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President Donald Trump has reacted swiftly to the Tuesday release of a tell-all book from short-lived White House staffer and former Apprentice star Omarosa Manigault-Newman. Trump’s presidential campaign not only has demanded that she submit to arbitration over a claim that she violated an agreement, but it has also threatened book publisher Simon & Schuster with its participation.
On Monday, Trump’s attorney Charles Harder sent Simon & Schuster a letter.
According to a copy obtained by The Hollywood Reporter, Manigault-Newman is prohibited from disclosing confidential information about Trump, any of Trump’s family members and the Trump Organization. She also is allegedly prohibited from saving, storing or memorializing any confidential information — which could put those now infamous tapes at issue. Additionally, Manigault-Newman is said to be prohibited from disparaging Trump.
“Now that you are aware of these contractual provisions, and Ms. Manigault-Newman’s breaches thereof, the Company will have claims against you, and all persons working in concert with you, should you proceed with publishing and selling the Book,” states the letter. “Such claims would include, among others, tortious interference with the Agreement, and inducement of Ms. Manigault-Newman to breach the Agreement.”
On Wednesday, Simon & Schuster wrote back to Harder. The publisher is being represented by Elizabeth McNamara at Davis Wright Tremaine.
McNamara begins her response by saying her clients “will not be intimidated by hollow legal threats” and that the publication of Unhinged has gone forward.
“Mr. Trump is the President of the United States, with a ‘bully pulpit’ at his disposal,” she continues. “To the extent he disputes any statements in the Book, he has the largest platform in the world to challenge them. As the Supreme Court observed in New York Times v. Sullivan, ‘debate on public issues should be uninhibited, robust, and wide-open, and that  may well include vehement, caustic, and sometimes unpleasantly sharp attacks on government and public officials.'”
As to the legal claims, McNamara objects that Harder hasn’t identified which “disparaging statements” would really embarrass Trump and his associates and fails to specify what constitutes confidential information.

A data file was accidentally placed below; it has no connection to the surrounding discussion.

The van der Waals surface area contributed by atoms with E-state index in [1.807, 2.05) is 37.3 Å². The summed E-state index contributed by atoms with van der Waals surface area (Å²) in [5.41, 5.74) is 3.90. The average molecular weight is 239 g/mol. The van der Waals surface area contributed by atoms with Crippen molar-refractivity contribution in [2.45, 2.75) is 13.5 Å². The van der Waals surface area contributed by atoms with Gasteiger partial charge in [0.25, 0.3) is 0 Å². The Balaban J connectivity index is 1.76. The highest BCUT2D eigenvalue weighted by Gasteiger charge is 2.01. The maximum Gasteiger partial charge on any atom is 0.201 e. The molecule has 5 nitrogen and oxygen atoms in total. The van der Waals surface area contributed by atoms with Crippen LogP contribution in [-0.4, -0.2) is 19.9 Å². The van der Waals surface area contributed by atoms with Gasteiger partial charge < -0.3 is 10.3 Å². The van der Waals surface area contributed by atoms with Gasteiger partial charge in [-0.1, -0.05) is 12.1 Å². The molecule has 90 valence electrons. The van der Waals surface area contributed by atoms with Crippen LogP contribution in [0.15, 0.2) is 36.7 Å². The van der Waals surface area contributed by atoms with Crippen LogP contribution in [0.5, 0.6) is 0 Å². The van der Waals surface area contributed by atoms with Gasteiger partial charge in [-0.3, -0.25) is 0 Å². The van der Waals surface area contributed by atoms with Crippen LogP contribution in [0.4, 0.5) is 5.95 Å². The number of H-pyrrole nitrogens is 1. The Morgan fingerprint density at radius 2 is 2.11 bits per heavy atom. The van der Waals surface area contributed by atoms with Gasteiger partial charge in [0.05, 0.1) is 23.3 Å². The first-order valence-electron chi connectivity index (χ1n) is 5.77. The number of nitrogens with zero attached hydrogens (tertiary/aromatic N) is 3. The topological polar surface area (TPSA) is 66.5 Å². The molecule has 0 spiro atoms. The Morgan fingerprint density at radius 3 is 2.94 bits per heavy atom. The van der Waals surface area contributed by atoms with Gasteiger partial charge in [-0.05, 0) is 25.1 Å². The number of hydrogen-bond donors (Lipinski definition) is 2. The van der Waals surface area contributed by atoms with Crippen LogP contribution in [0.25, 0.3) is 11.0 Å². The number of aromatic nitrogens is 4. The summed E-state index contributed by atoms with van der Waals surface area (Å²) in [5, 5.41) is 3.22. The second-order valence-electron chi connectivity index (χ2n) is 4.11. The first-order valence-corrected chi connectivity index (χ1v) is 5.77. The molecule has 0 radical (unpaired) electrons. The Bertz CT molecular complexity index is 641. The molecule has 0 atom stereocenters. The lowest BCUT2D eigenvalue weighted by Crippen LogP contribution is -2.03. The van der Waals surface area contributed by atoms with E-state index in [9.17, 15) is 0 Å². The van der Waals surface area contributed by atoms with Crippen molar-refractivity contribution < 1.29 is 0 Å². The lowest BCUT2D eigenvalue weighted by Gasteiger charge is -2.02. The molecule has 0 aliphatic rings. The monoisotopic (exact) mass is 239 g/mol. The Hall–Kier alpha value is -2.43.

“And, as you well know, timing is central to interference or inducement claims,” she adds. “Well before your forwarding of, and my clients’ receipt of, your ‘notice,’ Ms. Manigault-Newman shared her story freely with S&S. Ms. Manigault-Newman shopped her book proposal to various publishing houses and submitted her manuscript to S&S for publication. … An after-the-fact lawyer’s letter putting my clients ‘on notice’ does not put the proverbial genie back into the bottle, much less subject S&S to liability for Ms. Manigault-Newman’s purported contractual obligations.”
Although the publisher is primarily concerned with its own liability, the response does provide what will likely be Manigault-Newman’s own to Trump’s claims.
“Put simply, the book’s purpose is to inform the public,” writes McNamara. “Private contracts like the NDA may not be used to censor former or current government officials from speaking about non-classified information learned during the course of their public employment. Nor could the NDA support censorship of a publisher, like S&S, that legitimately reports on information that is plainly newsworthy and highly relevant to matters of public concern. The government has no legitimate interest in censoring such materials and no court would support the Presidential campaign of a sitting U.S. President in silencing a former government official like Ms. Manigault-Newman or her publisher. To do so would be a perversion of contract law, a prior restraint, and a plain violation of the First Amendment.”
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